2

I have read these posts here explaining exactly the problem I am having, but none of the solutions are working:

Changing one list unexpectedly changes another, too

Changing One dict value changes all values

I have a specific shape of 2D array I need to initialize the entries in a dictionary with. Here is how I have done it:

empty = []
for x in range(2):
    empty.append([])
    for y in range(2):
        empty[x].append(False)

status = {k:[] for k in ["a", "b", "c"]}

status["a"] = list(empty)
status["b"] = list(empty)
status["c"] = list(empty)

print(status)
status["a"][0][0] = True
print(status)

(Shape of list simplified for example)

This prints:

{'a': [[False, False], [False, False]], 'b': [[False, False], [False, False]], 'c': [[False, False], [False, False]]}
{'a': [[True, False], [False, False]], 'b': [[True, False], [False, False]], 'c': [[True, False], [False, False]]}

As you can see, setting one of the lists values changes all of the lists. I do not want this, I want them to be separate lists (in one dictionary) with different values.

Initially, I thought I had done the old newlist = oldlist blunder where I set newlist to the same object as oldlist, but nope. As you can see in my code, I am making separate lists using newlist = list(oldlist). I have also tried newlist = oldlist[:], newlist = oldlist.copy(), etc.

What am I missing?

2
5
from copy import deepcopy
empty = []
for x in range(2):
    empty.append([])
    for y in range(2):
        empty[x].append(False)

status = {k:[] for k in ["a", "b", "c"]}

status["a"] = deepcopy(empty)
status["b"] = deepcopy(empty)
status["c"] = deepcopy(empty)

print(status)
status["a"][0][0] = True
print(status)

you were close with the copy, but you actually neeed a deepcopy

1
  • Exactly what I needed! It works! I didn't realize the INNER lists were the same object, too! Oct 4 '18 at 8:58
3

As I said earlier, list(empty) does create a new list, but the inner lists of that new list are just references to the same list objects in empty.

You can use deepcopy, but I think it's simpler just to build new lists when you need them. The deepcopy function jumps through various hoops that are required to copy arbitrarily deep nested objects that can contain anything. But why bother going through all that stuff when you have a structure that's simple to just build from scratch?

Using a list comprehension, your code can be written like this:

status["a"] = [[False] * 2 for _ in range(2)]
status["b"] = [[False] * 2 for _ in range(2)]
#etc

It's safe to do [False] * 2 for the innermost lists: it's always safe to share immutable objects (booleans, integers, strings, etc). The problem only arises when you unexpectedly share a mutatable object and you mutate its value instead of replacing it with a new object.

To avoid re-writing that list comp, you can use a function to build the lists for you. Eg,

def empty(rows, columns):
    return [[False] * columns for _ in range(rows)]

status = {key: empty(2, 2) for key in 'abc'}
print(status)
status["a"][0][0] = True
print(status)

output

{'a': [[False, False], [False, False]], 'b': [[False, False], [False, False]], 'c': [[False, False], [False, False]]}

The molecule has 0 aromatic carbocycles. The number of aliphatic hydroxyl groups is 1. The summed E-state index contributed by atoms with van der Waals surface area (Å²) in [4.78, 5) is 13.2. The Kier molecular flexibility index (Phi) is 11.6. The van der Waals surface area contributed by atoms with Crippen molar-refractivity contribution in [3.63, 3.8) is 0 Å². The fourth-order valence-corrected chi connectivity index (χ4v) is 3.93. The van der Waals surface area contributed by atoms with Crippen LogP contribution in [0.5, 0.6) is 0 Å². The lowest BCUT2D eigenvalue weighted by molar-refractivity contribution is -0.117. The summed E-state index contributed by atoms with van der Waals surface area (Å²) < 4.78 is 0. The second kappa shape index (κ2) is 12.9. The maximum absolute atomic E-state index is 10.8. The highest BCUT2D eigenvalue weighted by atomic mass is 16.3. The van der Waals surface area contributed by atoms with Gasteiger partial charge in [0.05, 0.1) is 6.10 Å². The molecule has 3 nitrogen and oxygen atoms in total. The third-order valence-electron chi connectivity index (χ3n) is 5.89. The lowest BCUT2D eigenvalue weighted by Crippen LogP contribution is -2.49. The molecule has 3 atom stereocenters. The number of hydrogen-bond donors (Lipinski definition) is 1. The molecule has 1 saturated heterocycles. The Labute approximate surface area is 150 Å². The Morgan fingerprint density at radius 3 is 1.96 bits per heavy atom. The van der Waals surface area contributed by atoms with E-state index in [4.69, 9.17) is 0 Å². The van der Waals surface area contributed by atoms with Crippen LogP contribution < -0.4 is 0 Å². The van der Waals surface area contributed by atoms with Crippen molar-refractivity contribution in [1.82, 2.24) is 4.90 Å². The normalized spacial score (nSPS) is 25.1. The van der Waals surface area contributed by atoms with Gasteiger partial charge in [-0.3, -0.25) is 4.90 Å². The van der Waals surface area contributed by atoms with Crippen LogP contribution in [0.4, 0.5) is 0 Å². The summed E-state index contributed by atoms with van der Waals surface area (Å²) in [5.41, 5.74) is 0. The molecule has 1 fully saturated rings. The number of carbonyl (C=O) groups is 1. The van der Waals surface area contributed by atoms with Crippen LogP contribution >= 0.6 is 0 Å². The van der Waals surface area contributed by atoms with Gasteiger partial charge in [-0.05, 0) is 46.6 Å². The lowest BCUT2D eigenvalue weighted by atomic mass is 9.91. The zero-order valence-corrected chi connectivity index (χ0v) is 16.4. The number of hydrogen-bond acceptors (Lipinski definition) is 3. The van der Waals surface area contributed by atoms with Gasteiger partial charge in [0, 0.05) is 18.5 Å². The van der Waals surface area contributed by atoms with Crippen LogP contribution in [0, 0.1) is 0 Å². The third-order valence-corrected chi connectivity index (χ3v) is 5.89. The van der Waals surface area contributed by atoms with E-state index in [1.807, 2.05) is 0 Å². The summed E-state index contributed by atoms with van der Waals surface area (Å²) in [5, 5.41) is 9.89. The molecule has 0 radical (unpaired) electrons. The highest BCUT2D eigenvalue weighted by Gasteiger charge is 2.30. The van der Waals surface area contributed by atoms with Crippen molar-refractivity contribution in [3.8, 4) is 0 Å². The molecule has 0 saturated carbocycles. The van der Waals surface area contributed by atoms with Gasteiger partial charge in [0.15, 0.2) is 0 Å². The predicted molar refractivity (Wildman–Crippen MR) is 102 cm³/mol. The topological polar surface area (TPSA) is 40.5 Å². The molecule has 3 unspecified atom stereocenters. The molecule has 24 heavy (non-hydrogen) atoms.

{'a': [[True, False], [False, False]], 'b': [[False, False], [False, False]], 'c': [[False, False], [False, False]]}
1
  • 1
    Totally agree. I believe deepcopy is overkill for this situation.
    – Alexander
    Oct 4 '18 at 9:28
2

You can see that the first element of your empty list is shared across all the values in your dictionary:

>>> id(empty[0]) == id(status['a'][0]) == id(status['b'][0]) == id(status['c'][0])
True

They each share the same memory location. The same is also true for the second item in the empty list, id(empty[1]) == id(status['a'][1]) == ...

The reason for this is your assignment of your empty list to each value. You can either perform a deep copy this empty, nested list, or else use a list comprehension to generate new ones for each key in your dictionary. This list comprehension for the empty list creation is itself done within a dictionary comprehension to generate your status variable for all the required keys.

empty_rows = 2
empty_cols = 2
keys = ['a', 'b', 'c']
status = {k: [[False] * empty_cols 
              for _ in range(empty_rows)] 
          for k in keys}

# Example usage:
status['a'][0][0] = True
>>> status
{'a': [[True, False], [False, False]],
 'b': [[False, False], [False, False]],
 'c': [[False, False], [False, False]]}

Now you can change any element without it affecting the others.

1
  • +1 for the id() function. I would recommend to the OP to really play around with it and understand what's going on
    – redacted
    Oct 4 '18 at 10:46
0

I think what you need is a deep copy, see documentation of copy.deepcopy()

import copy
empty = []
for x in range(2):
    empty.append([])
    for y in range(2):
        empty[x].append(False)

status = {k:[] for k in ["a", "b", "c"]}

status["a"] = copy.deepcopy(empty)
status["b"] = copy.deepcopy(empty) 
status["c"] = copy.deepcopy(empty)
status['a'][0][0] = True
print(status)
1
  • hey, it is not different, I was typing the answer, got busy with other things, and when submitted the previous answers were already there ... (perhaps, the only thing is that I had added a reference to the python docs)
    – braulio
    Oct 4 '18 at 9:56

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